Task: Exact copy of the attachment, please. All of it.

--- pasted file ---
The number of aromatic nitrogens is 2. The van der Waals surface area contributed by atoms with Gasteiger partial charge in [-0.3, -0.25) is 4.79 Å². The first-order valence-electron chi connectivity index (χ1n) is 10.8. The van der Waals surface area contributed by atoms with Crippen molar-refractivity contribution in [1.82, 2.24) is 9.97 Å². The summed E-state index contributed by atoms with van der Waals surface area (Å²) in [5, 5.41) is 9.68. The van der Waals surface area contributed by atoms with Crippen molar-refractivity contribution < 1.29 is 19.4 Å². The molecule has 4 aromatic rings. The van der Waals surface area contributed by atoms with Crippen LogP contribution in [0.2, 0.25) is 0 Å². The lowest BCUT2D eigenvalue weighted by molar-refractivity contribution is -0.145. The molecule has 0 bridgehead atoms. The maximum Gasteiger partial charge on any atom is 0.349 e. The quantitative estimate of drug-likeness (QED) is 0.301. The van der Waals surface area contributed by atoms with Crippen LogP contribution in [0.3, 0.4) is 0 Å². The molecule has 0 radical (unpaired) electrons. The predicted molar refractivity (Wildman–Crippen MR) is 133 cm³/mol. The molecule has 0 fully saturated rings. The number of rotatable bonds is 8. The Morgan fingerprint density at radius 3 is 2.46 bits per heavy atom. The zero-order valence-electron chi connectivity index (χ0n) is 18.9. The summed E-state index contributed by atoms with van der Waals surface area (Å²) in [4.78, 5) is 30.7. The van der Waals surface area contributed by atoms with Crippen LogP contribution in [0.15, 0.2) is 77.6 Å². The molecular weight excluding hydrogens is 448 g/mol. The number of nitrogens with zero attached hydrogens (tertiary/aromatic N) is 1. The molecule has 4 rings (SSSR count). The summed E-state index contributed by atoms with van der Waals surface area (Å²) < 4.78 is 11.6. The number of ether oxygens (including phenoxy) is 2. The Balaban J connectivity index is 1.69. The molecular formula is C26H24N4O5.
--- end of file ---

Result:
The number of aromatic nitrogens is 2. The van der Waals surface area contributed by atoms with Gasteiger partial charge in [-0.3, -0.25) is 4.79 Å². The first-order valence-electron chi connectivity index (χ1n) is 10.8. The van der Waals surface area contributed by atoms with Crippen molar-refractivity contribution in [1.82, 2.24) is 9.97 Å². The summed E-state index contributed by atoms with van der Waals surface area (Å²) in [5, 5.41) is 9.68. The van der Waals surface area contributed by atoms with Crippen molar-refractivity contribution < 1.29 is 19.4 Å². The molecule has 4 aromatic rings. The van der Waals surface area contributed by atoms with Crippen LogP contribution in [0.2, 0.25) is 0 Å². The lowest BCUT2D eigenvalue weighted by molar-refractivity contribution is -0.145. The molecule has 0 bridgehead atoms. The maximum Gasteiger partial charge on any atom is 0.349 e. The quantitative estimate of drug-likeness (QED) is 0.301. The van der Waals surface area contributed by atoms with Crippen LogP contribution in [0.3, 0.4) is 0 Å². The molecule has 0 radical (unpaired) electrons. The predicted molar refractivity (Wildman–Crippen MR) is 133 cm³/mol. The molecule has 0 fully saturated rings. The number of rotatable bonds is 8. The Morgan fingerprint density at radius 3 is 2.46 bits per heavy atom. The zero-order valence-electron chi connectivity index (χ0n) is 18.9. The summed E-state index contributed by atoms with van der Waals surface area (Å²) in [4.78, 5) is 30.7. The van der Waals surface area contributed by atoms with Crippen LogP contribution in [0.15, 0.2) is 77.6 Å². The molecular weight excluding hydrogens is 448 g/mol. The number of nitrogens with zero attached hydrogens (tertiary/aromatic N) is 1. The molecule has 4 rings (SSSR count). The summed E-state index contributed by atoms with van der Waals surface area (Å²) < 4.78 is 11.6. The number of ether oxygens (including phenoxy) is 2. The Balaban J connectivity index is 1.69. The molecular formula is C26H24N4O5.